Why we need to be kept in the dark…

Last week I learned why we really shouldn’t be afraid of the dark…and why we need to be kept in the dark…

During my long years as an outdoor guide, I spent many a night gazing at the beautiful starry nights with my international clients, quite in awe, and wondering all those things that you usually wonder. Is there life out there? Is there an end to the universe?  Ultimately realizing that you are just as insignificant as a grain of sand, in the grand scheme of things. It kind of put things in perspective.

Then I moved to the Sinai desert in Egypt, where I spent more nights stargazing whilst lying in the sand and learning the value of our night sky from the local nomadic Bedouin guides. Long ago, before technology interrupted their lives and changed their culture forever, they used the sky to navigate, it told them about the weather, the seasons and when to cultivate or harvest, and predicted evil and misfortunate as well, for example when certain stars were visible the women did not fall pregnant for fear of the child having abnormalities. They were able to use the movement of stars as indicators of natural disasters. The stars were as vital to a Bedouin trying to find his way in a featureless desert at they were to a sailor navigating the open sea. The Bedouin have a star called The Guest’s Star – if you arrive while it is still up, your host is obliged to serve you dinner. If it has already gone down, you are out of luck. Life in general revolved around the stars and their cycles.

But our dark skies are shrinking, and here’s the food for thought part of this blog:

Recently I was in the high country New Zealand town of Tekapo, which is an International Dark Sky Reserve.

Here is an excerpt from their website and what it’s all about:

Church of the Good Shepherd, Lake Tekapo

The Aoraki Mackenzie International Dark Sky Reserve is comprised of Aoraki/Mt. Cook National Park and the Mackenzie Basin of New Zealand’s South island. Outdoor lighting controls were first put into place in the area during the early 1980s. They have not only helped minimize light pollution for the nearby Mt. John Observatory, but also conserve energy, protect wildlife and make the area a popular stargazing destination for tourists.

The natural night has played a critical role in the areaʼs history as its first residents, the Māori, not only used the night sky to navigate to the island but also integrated astronomy and star lore into their culture and daily lives. The reserve seeks to honor that history by keeping the night sky a protected and integral part of the areaʼs natural and cultural landscape. It is a perfect place to protect and honor those traditions as the reserveʼs Mackenzie Basin has the clearest, darkest and the most spectacular night sky in New Zealand.

In the Tekapo township Dark Sky reserve, there is a curfew on floodlights, and outdoor lights must be shielded from up-spill (shining upwards).

I visited the Dark Sky visitors centre and was mortified to learn that we are losing our night skies across the globe. I know animals go extinct everyday and that we are drowning in plastic. But I never gave thought to the fact we can lose our night sky….apparently around 80% of countries cannot see the stars at night. You might not think this is a big deal, but….due to light pollution millions of children will never see the stars. Our traditional knowledge and connection to the stars is being eroded everyday. Also, light pollution is bad for nocturnal pollinators, migratory birds and human beings too. We evolved to be in tune with a day/night cycle. Our circadian rhythm is set by the arrival of daylight. Light pollution turns light into day and upsets the natural hormonal responses of our bodies. How do you feel about that?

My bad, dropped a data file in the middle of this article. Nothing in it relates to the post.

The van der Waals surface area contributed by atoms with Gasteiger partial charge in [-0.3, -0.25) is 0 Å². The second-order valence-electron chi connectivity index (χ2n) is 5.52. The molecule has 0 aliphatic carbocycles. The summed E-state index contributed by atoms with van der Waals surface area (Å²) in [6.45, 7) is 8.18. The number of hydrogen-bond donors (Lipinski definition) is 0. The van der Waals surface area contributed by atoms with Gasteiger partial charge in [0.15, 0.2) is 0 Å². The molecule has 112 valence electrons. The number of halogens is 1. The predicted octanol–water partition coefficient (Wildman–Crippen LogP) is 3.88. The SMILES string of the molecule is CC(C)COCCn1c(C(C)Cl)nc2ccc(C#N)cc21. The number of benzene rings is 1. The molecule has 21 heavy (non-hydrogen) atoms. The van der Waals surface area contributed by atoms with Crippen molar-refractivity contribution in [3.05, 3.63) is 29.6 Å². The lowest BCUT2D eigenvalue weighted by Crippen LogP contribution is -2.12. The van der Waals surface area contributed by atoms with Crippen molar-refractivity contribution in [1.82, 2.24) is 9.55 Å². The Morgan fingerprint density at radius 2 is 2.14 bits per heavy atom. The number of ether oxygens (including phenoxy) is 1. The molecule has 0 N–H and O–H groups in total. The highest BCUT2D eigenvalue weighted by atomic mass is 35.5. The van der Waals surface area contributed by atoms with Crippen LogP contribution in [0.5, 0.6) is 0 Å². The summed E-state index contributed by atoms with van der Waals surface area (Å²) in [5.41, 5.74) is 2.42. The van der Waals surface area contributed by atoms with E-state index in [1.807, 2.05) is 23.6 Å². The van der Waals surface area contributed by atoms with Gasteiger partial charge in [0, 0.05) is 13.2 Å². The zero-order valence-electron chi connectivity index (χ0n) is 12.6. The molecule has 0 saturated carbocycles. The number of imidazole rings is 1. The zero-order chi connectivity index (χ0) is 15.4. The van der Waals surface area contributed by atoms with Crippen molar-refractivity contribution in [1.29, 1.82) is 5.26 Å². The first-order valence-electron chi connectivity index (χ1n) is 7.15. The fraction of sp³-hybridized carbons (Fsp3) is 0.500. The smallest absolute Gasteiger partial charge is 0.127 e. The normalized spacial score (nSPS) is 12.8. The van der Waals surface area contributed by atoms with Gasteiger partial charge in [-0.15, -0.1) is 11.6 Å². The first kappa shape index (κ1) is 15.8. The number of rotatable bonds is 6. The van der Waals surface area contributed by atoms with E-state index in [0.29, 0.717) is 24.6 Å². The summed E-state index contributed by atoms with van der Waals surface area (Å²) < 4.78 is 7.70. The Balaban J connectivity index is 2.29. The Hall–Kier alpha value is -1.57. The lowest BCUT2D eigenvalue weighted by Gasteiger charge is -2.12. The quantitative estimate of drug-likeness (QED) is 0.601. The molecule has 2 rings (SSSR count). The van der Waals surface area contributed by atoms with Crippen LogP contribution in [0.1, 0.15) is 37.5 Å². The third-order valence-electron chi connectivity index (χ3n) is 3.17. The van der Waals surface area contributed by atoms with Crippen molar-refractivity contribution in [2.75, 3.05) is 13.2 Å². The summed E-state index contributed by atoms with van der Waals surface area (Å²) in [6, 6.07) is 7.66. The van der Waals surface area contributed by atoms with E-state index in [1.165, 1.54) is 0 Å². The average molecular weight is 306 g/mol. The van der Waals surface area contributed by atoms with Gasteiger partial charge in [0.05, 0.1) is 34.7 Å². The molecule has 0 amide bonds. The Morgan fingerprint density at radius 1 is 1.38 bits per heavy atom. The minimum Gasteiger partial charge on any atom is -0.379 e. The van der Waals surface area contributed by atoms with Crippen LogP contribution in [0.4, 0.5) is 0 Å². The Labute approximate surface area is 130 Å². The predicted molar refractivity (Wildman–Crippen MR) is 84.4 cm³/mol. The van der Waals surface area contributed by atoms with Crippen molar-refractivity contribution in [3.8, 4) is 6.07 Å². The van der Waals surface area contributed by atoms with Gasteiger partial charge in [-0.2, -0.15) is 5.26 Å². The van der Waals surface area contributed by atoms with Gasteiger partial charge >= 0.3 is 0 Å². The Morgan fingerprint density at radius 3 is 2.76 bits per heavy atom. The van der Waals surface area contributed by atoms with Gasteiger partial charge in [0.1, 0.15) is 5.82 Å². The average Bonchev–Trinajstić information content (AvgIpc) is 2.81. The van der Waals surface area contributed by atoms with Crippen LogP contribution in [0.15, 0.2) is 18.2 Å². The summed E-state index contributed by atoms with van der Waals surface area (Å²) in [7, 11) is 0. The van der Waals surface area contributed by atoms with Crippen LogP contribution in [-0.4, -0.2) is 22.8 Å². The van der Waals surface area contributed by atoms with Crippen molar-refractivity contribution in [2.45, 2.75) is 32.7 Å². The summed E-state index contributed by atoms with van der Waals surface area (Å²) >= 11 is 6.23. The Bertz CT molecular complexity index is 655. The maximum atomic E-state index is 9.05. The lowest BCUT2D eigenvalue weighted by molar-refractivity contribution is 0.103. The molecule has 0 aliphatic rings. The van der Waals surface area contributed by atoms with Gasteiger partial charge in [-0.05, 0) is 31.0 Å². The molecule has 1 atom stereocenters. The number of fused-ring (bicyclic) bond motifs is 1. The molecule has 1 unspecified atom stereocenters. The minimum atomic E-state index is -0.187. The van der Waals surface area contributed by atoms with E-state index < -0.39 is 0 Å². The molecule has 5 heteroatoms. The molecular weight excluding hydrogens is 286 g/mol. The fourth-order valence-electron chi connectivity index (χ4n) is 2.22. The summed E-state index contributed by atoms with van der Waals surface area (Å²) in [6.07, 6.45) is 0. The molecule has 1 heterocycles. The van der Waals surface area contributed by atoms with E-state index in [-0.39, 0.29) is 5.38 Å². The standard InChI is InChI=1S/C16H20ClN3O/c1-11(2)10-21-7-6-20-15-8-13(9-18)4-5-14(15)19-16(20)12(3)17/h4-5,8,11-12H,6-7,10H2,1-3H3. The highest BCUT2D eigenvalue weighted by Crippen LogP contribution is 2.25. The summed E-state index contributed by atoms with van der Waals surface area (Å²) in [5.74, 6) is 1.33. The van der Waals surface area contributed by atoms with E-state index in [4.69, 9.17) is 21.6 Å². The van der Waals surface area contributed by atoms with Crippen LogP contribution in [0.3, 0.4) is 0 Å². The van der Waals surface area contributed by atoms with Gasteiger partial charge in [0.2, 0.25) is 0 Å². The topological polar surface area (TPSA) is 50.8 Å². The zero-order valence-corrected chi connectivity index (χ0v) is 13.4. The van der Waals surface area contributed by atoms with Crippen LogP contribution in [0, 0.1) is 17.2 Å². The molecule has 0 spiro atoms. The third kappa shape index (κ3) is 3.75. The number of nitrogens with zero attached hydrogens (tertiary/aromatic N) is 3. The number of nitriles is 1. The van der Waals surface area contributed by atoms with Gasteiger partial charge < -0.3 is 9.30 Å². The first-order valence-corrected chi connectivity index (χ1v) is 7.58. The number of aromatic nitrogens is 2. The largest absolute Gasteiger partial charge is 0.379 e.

Maybe that is why I enjoy camping in the wild so much – I’m back in my caveman rhythm. As humans we need to connect more with nature. We need nature – it doesn’t need us. And modern life takes us further away from it each day.

What can you do? Draw the curtains at night, rethink your garden lighting (better still, have none) and use sensors for security instead of bright white lights. And let’s save the night skies for future generations and for our fauna and flora. Personally, at this point, I am so upset with humans and their disrespect of nature that I care more about the animals and plants surviving.

Want to know more about it? Check out the Dark Skies website here.

Come on people, let’s protect our night sky and starry nights! (And stop using plastic!)

4 comments

  1. Great post! I live in a historic village that sits about 30 minutes away from a large, international airport. I was actually laying out under the stars on Sunday night, trying to spot Neowise, and I was so irritated by the light pollution. I hadn’t realized before that it was so bad.

    1. Please share the post, we need o make people more aware of light pollution! I didn’t think we had anything left to lose, but seems we do!

  2. It seems like the top of the South Island is going to be a dark sky area soon too. Very exciting! The stars here are always amazing at night it will be interesting to see if the difference is noticeable over time. It would be a great project for a photographer/astronomer to research.

    1. That’s really good news, I haven’t head that, although I did hear we want to become a dark sky nation. Before Covid I was living on the edge of the Sinai desert in Egypt. And although there is not a lot of/any light pollution there, I always felt the stars in NZ were brighter! When I lived in Marahau (hoping to return there very soon) the stars at night always stopped me in my tracks to look at them…

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